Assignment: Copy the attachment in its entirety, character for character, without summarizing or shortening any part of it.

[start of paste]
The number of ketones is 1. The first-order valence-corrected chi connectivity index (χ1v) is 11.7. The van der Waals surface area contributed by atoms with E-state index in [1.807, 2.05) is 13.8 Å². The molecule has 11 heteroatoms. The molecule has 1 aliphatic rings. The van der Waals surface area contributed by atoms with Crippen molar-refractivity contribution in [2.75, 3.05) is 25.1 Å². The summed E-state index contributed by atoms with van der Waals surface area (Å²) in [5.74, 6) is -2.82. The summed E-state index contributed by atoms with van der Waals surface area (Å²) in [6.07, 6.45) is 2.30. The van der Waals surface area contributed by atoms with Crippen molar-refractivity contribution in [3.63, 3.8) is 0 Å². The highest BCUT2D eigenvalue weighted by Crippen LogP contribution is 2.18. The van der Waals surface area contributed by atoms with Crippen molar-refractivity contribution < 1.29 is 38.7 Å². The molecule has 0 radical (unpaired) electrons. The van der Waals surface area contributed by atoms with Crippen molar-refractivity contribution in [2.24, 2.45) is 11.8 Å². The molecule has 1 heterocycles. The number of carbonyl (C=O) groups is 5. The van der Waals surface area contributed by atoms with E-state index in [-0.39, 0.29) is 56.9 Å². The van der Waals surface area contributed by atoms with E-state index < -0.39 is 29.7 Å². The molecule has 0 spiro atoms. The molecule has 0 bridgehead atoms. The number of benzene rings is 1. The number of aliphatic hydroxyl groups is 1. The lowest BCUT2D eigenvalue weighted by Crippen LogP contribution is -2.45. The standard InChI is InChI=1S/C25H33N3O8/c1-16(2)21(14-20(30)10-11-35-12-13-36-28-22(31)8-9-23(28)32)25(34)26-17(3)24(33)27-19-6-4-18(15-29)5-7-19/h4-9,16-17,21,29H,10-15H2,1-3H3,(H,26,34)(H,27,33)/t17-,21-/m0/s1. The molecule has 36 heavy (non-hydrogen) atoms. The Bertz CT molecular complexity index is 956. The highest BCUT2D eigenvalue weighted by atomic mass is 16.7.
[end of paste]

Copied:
The number of ketones is 1. The first-order valence-corrected chi connectivity index (χ1v) is 11.7. The van der Waals surface area contributed by atoms with E-state index in [1.807, 2.05) is 13.8 Å². The molecule has 11 heteroatoms. The molecule has 1 aliphatic rings. The van der Waals surface area contributed by atoms with Crippen molar-refractivity contribution in [2.75, 3.05) is 25.1 Å². The summed E-state index contributed by atoms with van der Waals surface area (Å²) in [5.74, 6) is -2.82. The summed E-state index contributed by atoms with van der Waals surface area (Å²) in [6.07, 6.45) is 2.30. The van der Waals surface area contributed by atoms with Crippen molar-refractivity contribution in [3.63, 3.8) is 0 Å². The highest BCUT2D eigenvalue weighted by Crippen LogP contribution is 2.18. The van der Waals surface area contributed by atoms with Crippen molar-refractivity contribution < 1.29 is 38.7 Å². The molecule has 0 radical (unpaired) electrons. The van der Waals surface area contributed by atoms with Crippen molar-refractivity contribution in [2.24, 2.45) is 11.8 Å². The molecule has 1 heterocycles. The number of carbonyl (C=O) groups is 5. The van der Waals surface area contributed by atoms with E-state index in [-0.39, 0.29) is 56.9 Å². The van der Waals surface area contributed by atoms with E-state index < -0.39 is 29.7 Å². The molecule has 0 spiro atoms. The molecule has 0 bridgehead atoms. The number of benzene rings is 1. The number of aliphatic hydroxyl groups is 1. The lowest BCUT2D eigenvalue weighted by Crippen LogP contribution is -2.45. The standard InChI is InChI=1S/C25H33N3O8/c1-16(2)21(14-20(30)10-11-35-12-13-36-28-22(31)8-9-23(28)32)25(34)26-17(3)24(33)27-19-6-4-18(15-29)5-7-19/h4-9,16-17,21,29H,10-15H2,1-3H3,(H,26,34)(H,27,33)/t17-,21-/m0/s1. The molecule has 36 heavy (non-hydrogen) atoms. The Bertz CT molecular complexity index is 956. The highest BCUT2D eigenvalue weighted by atomic mass is 16.7.